Month: August 2013
Ok -so what’s Father Ted go to do with it?
Well it appears he is alive and well making cheese:
Well worth getting – he’s doing a good job of it….
End of Season?
You wouldn’t believe it – or maybe you would. In the UK the August bank holiday traditionally marks the end of the summer season. I can tell you that here, after Sunday 25th the difference is phenomenal….
We are enjoying our last night at La Roche Bernard. As I write this at 2310 it’s a dry heat 24 degrees.
Boats movements have dropped markedly, there are spaces that wait to be filled for hours (but they do get filled in hours, rather than minutes as per day before). The harbour master busies himself with moving boats that will over winter here away from the visitors pontoons in the hope he will get move guests. He didn’t care so much yesterday.
The local restaurants welcome you, I mean really welcome you: want your custom…they know if you move on they might not fill the table. Last night it was the opposite: they knew they would fill every table and didn’t care too much about your money.
So that’s it then?
Well pretty much so . We are 4nm away from the winter mooring and will be there by the time you read this. There’s a couple of posts that I would like to finish (St Martin, Pornic to be specific) and you might get those after we get back to the UK because they are great places and need some justice doing to them)
So for 2013-14
The boat is in Arzal-Camoul for the foreseeable future. We might visit alongside arrangements to take it out for annual underwater maintenance. It could be a base if you fancy a holiday? – let me know.
Thanks for reading – if there is any aspect of our travels that you would like to know more about just let me know
La Roche Bernard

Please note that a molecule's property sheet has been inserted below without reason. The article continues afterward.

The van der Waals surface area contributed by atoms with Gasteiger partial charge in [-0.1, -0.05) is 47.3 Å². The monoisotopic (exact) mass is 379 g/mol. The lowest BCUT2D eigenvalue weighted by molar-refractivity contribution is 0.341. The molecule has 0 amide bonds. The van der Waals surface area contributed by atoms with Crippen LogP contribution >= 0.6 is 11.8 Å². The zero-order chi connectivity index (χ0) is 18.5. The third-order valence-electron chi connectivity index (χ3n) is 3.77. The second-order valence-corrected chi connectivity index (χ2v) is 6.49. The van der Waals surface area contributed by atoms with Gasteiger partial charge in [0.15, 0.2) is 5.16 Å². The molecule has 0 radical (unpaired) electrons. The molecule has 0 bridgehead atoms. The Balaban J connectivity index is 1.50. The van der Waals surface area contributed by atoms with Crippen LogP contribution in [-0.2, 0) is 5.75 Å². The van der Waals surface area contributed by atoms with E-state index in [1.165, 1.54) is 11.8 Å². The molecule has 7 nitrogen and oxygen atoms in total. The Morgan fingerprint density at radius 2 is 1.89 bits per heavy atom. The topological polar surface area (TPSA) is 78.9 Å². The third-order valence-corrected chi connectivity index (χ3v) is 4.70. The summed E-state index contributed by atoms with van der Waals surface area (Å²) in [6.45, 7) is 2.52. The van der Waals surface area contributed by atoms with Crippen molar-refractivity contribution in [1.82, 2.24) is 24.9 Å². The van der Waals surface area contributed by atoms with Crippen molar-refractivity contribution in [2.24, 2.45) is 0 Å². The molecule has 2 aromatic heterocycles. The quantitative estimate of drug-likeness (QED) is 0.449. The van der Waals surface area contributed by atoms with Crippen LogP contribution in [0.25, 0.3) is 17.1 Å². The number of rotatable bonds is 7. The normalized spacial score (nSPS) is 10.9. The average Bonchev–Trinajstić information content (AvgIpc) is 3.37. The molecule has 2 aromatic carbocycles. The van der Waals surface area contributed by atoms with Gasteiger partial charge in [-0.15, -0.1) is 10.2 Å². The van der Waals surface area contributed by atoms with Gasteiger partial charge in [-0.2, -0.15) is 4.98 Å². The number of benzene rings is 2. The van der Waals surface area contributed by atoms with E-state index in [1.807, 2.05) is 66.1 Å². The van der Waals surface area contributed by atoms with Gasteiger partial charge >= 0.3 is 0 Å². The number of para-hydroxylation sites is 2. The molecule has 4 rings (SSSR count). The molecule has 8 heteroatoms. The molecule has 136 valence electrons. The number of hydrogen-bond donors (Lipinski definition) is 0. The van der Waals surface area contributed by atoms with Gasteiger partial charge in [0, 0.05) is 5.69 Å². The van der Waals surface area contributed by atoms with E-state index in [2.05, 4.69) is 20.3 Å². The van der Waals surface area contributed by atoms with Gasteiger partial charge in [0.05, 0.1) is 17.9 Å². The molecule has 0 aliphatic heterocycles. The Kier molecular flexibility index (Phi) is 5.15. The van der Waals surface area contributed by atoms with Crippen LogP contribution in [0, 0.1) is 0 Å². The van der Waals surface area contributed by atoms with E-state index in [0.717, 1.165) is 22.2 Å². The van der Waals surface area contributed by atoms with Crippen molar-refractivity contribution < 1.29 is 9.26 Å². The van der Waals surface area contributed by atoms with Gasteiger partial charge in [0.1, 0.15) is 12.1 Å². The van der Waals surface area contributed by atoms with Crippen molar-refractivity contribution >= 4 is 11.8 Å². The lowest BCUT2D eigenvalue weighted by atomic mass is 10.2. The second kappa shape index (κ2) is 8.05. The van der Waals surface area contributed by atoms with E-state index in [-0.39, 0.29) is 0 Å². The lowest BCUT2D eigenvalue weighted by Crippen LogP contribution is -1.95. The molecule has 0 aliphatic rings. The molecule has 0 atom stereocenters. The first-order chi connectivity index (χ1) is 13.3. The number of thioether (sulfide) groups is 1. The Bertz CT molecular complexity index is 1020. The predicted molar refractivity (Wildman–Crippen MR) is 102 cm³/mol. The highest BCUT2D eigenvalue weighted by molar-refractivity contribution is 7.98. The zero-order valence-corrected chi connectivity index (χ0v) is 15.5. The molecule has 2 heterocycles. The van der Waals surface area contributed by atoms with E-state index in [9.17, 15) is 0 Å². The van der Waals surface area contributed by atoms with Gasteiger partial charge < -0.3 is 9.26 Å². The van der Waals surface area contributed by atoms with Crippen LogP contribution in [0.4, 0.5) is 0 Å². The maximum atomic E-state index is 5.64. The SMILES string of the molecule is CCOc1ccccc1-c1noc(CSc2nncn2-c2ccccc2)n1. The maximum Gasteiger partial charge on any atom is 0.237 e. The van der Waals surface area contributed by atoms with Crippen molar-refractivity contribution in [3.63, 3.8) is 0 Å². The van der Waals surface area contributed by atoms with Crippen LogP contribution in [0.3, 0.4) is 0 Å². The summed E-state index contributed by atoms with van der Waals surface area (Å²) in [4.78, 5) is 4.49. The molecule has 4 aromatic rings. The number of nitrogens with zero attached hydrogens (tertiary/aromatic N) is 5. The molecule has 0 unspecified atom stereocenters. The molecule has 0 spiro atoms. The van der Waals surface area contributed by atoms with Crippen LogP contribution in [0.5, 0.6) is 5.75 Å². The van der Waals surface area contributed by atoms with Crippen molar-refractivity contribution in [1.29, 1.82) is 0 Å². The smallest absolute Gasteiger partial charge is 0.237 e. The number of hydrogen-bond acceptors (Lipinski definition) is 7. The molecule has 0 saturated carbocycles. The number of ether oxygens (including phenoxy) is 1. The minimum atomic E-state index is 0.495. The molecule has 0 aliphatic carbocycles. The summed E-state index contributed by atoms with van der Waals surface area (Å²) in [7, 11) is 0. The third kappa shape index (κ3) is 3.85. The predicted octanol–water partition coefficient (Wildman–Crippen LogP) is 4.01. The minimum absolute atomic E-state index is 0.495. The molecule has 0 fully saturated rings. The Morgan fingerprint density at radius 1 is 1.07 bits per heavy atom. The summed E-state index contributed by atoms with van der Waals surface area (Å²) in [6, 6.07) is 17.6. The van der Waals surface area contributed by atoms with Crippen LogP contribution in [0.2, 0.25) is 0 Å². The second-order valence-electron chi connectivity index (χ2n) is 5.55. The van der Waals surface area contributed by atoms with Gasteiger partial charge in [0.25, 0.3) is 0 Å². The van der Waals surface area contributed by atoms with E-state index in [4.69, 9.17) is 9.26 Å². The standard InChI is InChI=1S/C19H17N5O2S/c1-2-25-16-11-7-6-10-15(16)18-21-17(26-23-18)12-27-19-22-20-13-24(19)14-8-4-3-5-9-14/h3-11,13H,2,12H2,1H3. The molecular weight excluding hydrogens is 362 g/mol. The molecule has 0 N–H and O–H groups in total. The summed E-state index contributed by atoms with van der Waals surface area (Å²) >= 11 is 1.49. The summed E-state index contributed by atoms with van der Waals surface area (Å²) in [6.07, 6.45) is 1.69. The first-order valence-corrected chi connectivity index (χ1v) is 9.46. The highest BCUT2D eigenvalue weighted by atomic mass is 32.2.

What sort of relief is that, I hear you ask?
And before your mind wanders off into it’s innermost interesting compartment that minds can sometime wander off into, let me tell you that the relief that I’m feeling, in particular today, is that a plan has come together and has been made real.
Now those of you that, like me, like to plan, execute and deliver said plan will know that there is indeed some kind of satisfaction that, unlike mere mortals who can’t, delivering on the plan is a superior feeling.
The plan that became essential was finding a home for the boat for the winter. It has been delivered.
(we are bottom right on the last pontoon, east side, halfway up.)
It’s a bit like the relief of moving home and being in your own place again.
And the sums work out well: to keep the boat in this marina doesn’t just cost less than our previous system of West Wales, it costs a heck of a lot less: from end of season to end of season about £2100 including away stops. The Lawrenny/East Llanion/paid stops solution of last year would come to around £3600. Take out say £500 for to-ing and fro-ing Franceward and you’ve got £1000 additional fun money to spend on something other than boat parking.